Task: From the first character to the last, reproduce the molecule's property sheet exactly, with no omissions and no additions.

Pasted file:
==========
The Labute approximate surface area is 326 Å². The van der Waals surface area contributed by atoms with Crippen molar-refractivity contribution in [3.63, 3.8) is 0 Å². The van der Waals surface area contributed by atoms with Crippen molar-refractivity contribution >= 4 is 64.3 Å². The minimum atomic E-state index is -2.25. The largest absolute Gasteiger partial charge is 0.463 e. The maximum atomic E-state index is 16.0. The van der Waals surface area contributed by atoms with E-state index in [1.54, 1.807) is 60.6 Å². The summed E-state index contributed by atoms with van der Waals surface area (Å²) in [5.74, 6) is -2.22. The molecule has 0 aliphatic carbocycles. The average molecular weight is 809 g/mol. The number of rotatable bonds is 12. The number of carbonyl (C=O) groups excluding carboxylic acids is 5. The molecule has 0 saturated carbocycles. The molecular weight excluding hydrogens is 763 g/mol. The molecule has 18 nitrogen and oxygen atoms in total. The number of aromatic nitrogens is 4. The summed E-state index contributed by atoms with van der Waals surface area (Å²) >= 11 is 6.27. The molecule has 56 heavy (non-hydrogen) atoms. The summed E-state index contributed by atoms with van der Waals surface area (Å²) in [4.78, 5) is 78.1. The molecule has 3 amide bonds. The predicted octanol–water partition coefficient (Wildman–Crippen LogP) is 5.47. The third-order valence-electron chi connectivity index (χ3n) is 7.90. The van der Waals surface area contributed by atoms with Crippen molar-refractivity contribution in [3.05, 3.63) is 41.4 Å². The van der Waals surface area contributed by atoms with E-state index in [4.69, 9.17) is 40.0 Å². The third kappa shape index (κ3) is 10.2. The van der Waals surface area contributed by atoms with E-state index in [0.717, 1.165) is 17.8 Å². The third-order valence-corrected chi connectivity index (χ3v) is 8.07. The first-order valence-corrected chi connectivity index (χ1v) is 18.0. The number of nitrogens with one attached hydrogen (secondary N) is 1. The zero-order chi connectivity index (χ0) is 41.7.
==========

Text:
The Labute approximate surface area is 326 Å². The van der Waals surface area contributed by atoms with Crippen molar-refractivity contribution in [3.63, 3.8) is 0 Å². The van der Waals surface area contributed by atoms with Crippen molar-refractivity contribution >= 4 is 64.3 Å². The minimum atomic E-state index is -2.25. The largest absolute Gasteiger partial charge is 0.463 e. The maximum atomic E-state index is 16.0. The van der Waals surface area contributed by atoms with E-state index in [1.54, 1.807) is 60.6 Å². The summed E-state index contributed by atoms with van der Waals surface area (Å²) in [5.74, 6) is -2.22. The molecule has 0 aliphatic carbocycles. The average molecular weight is 809 g/mol. The number of rotatable bonds is 12. The number of carbonyl (C=O) groups excluding carboxylic acids is 5. The molecule has 0 saturated carbocycles. The molecular weight excluding hydrogens is 763 g/mol. The molecule has 18 nitrogen and oxygen atoms in total. The number of aromatic nitrogens is 4. The summed E-state index contributed by atoms with van der Waals surface area (Å²) >= 11 is 6.27. The molecule has 56 heavy (non-hydrogen) atoms. The summed E-state index contributed by atoms with van der Waals surface area (Å²) in [4.78, 5) is 78.1. The molecule has 3 amide bonds. The predicted octanol–water partition coefficient (Wildman–Crippen LogP) is 5.47. The third-order valence-electron chi connectivity index (χ3n) is 7.90. The van der Waals surface area contributed by atoms with Crippen molar-refractivity contribution in [3.05, 3.63) is 41.4 Å². The van der Waals surface area contributed by atoms with E-state index in [4.69, 9.17) is 40.0 Å². The third kappa shape index (κ3) is 10.2. The van der Waals surface area contributed by atoms with E-state index in [0.717, 1.165) is 17.8 Å². The third-order valence-corrected chi connectivity index (χ3v) is 8.07. The first-order valence-corrected chi connectivity index (χ1v) is 18.0. The number of nitrogens with one attached hydrogen (secondary N) is 1. The zero-order chi connectivity index (χ0) is 41.7.